Friday, 12 November 2010

Education - it's a wonderful thing!

After finally getting the less than inspiring 'S170: Darwin & Evolution' course out of the way, I'm now already into the next challenge, which is another 10 credit, Science Short Course entitled S186: Volcanoes, Earthquakes and Tsunamis. And what a cracking course this promises to be!

The leader of this particular module is none other than David Rothery, the volcanologist whose talk I attended last month at the Open University Open Day to mark 40 years of Earth Sciences courses at the OU. (Click here for my post about it)

After witnessing David's talk about his media involvement during the Icelandic volcanic dust storm crisis, it became a 'must do' from that point on. The man is clearly passionate about his subject, but doesn't take himself too seriously. One interview he did for ITV News in particular needs to be seen! Click here to view it. Watch out for the amazing disappearing car! My wife Ruth, doesn't seem to understand quite why I find it so hilarious, but it tickled me, but then, I'm easily amused as Ruth will tell you!

I only received the course materials last weekend, but I'm already hooked in a way that I never was by the Darwin course. It's all down to the style of writing I think. Ruth, who is an English graduate (with FIRST CLASS HONOURS I hasten to add) would be able to explain exactly how and why the writing was so dull and uninspiring on that course and how in just a few opening paragraphs of this new course I am totally hooked! It's not as if I wasn't interested in 'evolution' either. I started off keen enough, but the dullness of the course book killed off the enthusiasm entirely, which was a shame!

Anyway, I mustn't dwell on the negative, but concentrate on the delights of 'volcanoes' and already some long held misconceptions have come to light and been soundly kicked into touch. Firstly, I've always been led to believe that the earth's crust lies above a viscous but generally liquid mantle. Plates move about over considerable lengths of time, moving apart at constructive boundaries and moving together at destructive boundaries but by and large, it's pretty much liquid down there. WRONG! The very first sentence of the opening chaper of the course set text 'Teach Yourself Volcanoes, Earthquakes and Tsunamis', by the course leader states:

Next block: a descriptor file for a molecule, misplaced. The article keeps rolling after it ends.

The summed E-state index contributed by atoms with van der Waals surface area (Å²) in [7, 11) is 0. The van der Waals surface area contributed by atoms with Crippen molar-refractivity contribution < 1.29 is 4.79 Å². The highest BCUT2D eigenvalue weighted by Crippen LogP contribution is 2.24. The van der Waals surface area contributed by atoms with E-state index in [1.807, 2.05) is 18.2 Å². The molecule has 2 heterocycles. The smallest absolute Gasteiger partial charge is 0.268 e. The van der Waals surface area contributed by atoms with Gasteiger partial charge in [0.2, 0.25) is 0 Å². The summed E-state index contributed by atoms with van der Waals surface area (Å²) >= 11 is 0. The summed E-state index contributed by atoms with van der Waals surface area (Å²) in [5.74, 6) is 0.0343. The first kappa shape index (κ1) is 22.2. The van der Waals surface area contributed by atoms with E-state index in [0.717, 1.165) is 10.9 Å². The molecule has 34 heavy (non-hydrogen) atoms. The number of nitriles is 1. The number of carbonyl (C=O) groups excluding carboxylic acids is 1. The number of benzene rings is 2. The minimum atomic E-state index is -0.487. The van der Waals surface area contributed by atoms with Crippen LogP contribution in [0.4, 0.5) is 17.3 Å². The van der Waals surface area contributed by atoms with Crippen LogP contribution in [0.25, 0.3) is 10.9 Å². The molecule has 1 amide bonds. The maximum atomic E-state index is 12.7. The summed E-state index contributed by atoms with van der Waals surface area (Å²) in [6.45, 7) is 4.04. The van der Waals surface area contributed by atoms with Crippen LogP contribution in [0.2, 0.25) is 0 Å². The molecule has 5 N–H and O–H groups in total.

"It is a common misconception that the interior of the Earth is molten".
Er, yes indeed. Oops! But then as I read on it becomes obvious that it simply cannot be. Pressure, obviously, ensures that despite it's heat, most of the rock in the mantle is in fact solid. Hmmm!

Secondly, regarding plate tectonics, Mr Rothery drops this bombshell on page 11:
"it is important to be clear that these tectonic plates are not rafts of crust moving over the mantle. The Earth's crust is firmly joined to the part of the mantle immediately below it".

That was a bit of a revelation too in that the top 100 km or so of the mantle is just as strong as the crust and is joined to the crust to make a single 'mechanical layer'. Interesting stuff!

Third eye opener concerned the next layer down, that of the lower mantle. This layer it turns out while not rigid, is neverhteless solid and yet slowly circulates at a rate of a few centimetres per year. Now this is a difficult concept to grasp but a good analogy is to compare the rock of the lower mantle with say, a slab of Devon toffee! Okay, a bit bizarre, but stay with me okay? Now, put the slab in the fridge for a while and it will be hard enough to shatter if whalloped with a hammer. Go on try it if you've got a spare slab lying around! However, if you leave another slab in the fridge with slightly less than half its length overhanging the fridge shelf and leave it for a few months, it will eventually bend over the shelf. Okay, I've not actually tried this myself - there's little or no chance for a slab of toffee surviving for long enough in my house antway, but I'm told it does work! Anyway, my point is that, yes the toffee is obviously solid, but will still bend if given sufficient time. So it is with the rock that makes up the lower mantle which is subject to what is called 'solid state convection'.

And all this is even before the course (or 'module' as the OU now like to call them) officially starts on Saturday 13th! And I haven't even mentioned 'cowpat bombs' yet!?! Maybe next time dear friends!

Cheers for now!


No comments:

Post a Comment

Any thoughts or comments on anything you have read?
Drop me a line and I will respond shortly!